Marc Schoenholz
http://www.marcschoenholz.com/

 6 
 on: November 22, 2014, 09:30:22 PM 
Started by marcfs - Last post by marcfs
Hi Bob,

I received my 7D Mark II this week and had time today to set it up today.  I’m planning to shoot with it tomorrow.

There are a series of 7D videos by Rudy Winston, Canon Digital Learning Center Technical Adviser, at

http://learn.usa.canon.com/galleries/galleries/tutorials/eos7dmarkii_tutorials.shtml

The video topics are as follows:

•   Taking advantage of the Broad AF Coverage in the EOS 7D Mark II
•   Utilize the intelligent viewfinder functions
•   Controlling AI Servo AF to track your moving subjects
•   Using the new Full HD video features in real life situations
•   Controlling the look of your images with exposure control functions
•   Fine tuning custom controls

Rudy’s video’s bring the 7D Mark II capabilities to life!!

IMHO the capabilities/technical advances in this camera are pretty incredible, especially at its price.
The JPEG and raw images shared by many professionals on the internet have been impressive.
From all of this information it seems to me that the 7D Mark II is a real game changer.

My plan is to use it in Bird Photography and as a backup for my 5D Mark III.

Marc

 7 
 on: November 11, 2014, 07:43:42 PM 
Started by marcfs - Last post by mjperini
There is a very positive, (but very technical) review of the 7D mk II and comparison to the Original 7D,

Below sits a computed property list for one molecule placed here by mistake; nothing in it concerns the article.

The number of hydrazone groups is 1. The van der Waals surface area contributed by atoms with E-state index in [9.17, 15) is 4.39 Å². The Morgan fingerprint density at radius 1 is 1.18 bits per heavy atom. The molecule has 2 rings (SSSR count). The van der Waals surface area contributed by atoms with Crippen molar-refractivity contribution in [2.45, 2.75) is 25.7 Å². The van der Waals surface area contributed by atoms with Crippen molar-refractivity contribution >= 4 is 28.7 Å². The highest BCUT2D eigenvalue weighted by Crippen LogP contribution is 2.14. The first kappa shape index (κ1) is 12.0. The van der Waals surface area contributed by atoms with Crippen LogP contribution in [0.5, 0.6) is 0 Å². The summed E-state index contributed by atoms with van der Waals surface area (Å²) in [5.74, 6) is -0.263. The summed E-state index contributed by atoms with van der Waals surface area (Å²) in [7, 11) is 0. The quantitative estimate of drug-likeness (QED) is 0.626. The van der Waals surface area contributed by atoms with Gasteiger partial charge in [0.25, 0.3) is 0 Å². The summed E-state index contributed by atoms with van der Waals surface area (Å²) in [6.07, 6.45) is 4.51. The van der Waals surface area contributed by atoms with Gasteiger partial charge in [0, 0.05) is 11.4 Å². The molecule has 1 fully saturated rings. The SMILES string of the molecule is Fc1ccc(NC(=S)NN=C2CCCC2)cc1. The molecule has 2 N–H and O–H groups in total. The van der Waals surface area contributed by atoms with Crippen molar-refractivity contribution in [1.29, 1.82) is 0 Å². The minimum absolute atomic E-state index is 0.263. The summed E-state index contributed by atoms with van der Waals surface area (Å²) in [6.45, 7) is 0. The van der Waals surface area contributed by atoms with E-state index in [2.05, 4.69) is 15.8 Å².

Here:http://www.clarkvision.com/reviews/evaluation-canon-7dii/index.html
I'm not certain I got it all, but it's worth a look.  I'd be interested in Bob's coments ( if you have any interest in interpreting it for us)
He anticipates it being a great AstroPhotography camera as well.
Michael

 8 
 on: November 11, 2014, 12:27:44 PM 
Started by bmpress - Last post by KeithB
Any more thoughts on the 150-600, Bob? I just had my Sigma 100 - 500 stolen and I might be in the market for a new super telephoto. I *think* I had some focus issues with the Sigma, but it is hard to tell somethimes.

So, which would you choose, Bob, the Sigma or the Tamron?

ETA:
DPReview reports that it is really sharp with a full frame camera, but not so sharp with an APS-C, any thoughts on why this should be?
http://www.dpreview.com/lensreviews/tamron-150-600-5-6p3

 9 
 on: November 04, 2014, 12:18:29 PM 
Started by Fotobuff - Last post by Bob Atkins
The 70D is absolutely fine with any EF or EF-S mount lens and there will be zero drop in image quality. Canon lenses are not optimized for any particular camera body and work equally well with all. The 70D image quality will be higher than your 600D.

I have a 70D and use it will all my canon lenses from 500mm to 24mm primes and a whole bunch of zooms.

I got mine from ADORAMA. Right now they have a special which includes the 70D body, a 32GB class 10 Sd card, a 3 year extended warranty and a LowePro shoulder bag for $999. The 70D alone is also $999, so make sure you get the kit. Shipping is free. Given that a used 70D is $899, a new one for $999 (Canon currently habe a $200 instant rebate on it) is a good deal and the extra items make it even better.

You can use this link to get to the kit: Canon EOS 70D kit

I really like the 70D. Since I got mine it's become my camera of choice, even over my 7D most of the time.

 10 
 on: November 04, 2014, 08:17:13 AM 
Started by Fotobuff - Last post by Fotobuff
I am using a Canon EOS 600D DSLR camera for the last two years and would now like to get the newer model EOS 70D. This is also a DSLR with an APS-C sensor. I would like to know whether it would work optimally with my old EF and EF-S lenses. Theoretically, there should not be a problem but in practice, can there be a drop in image quality ?  Huh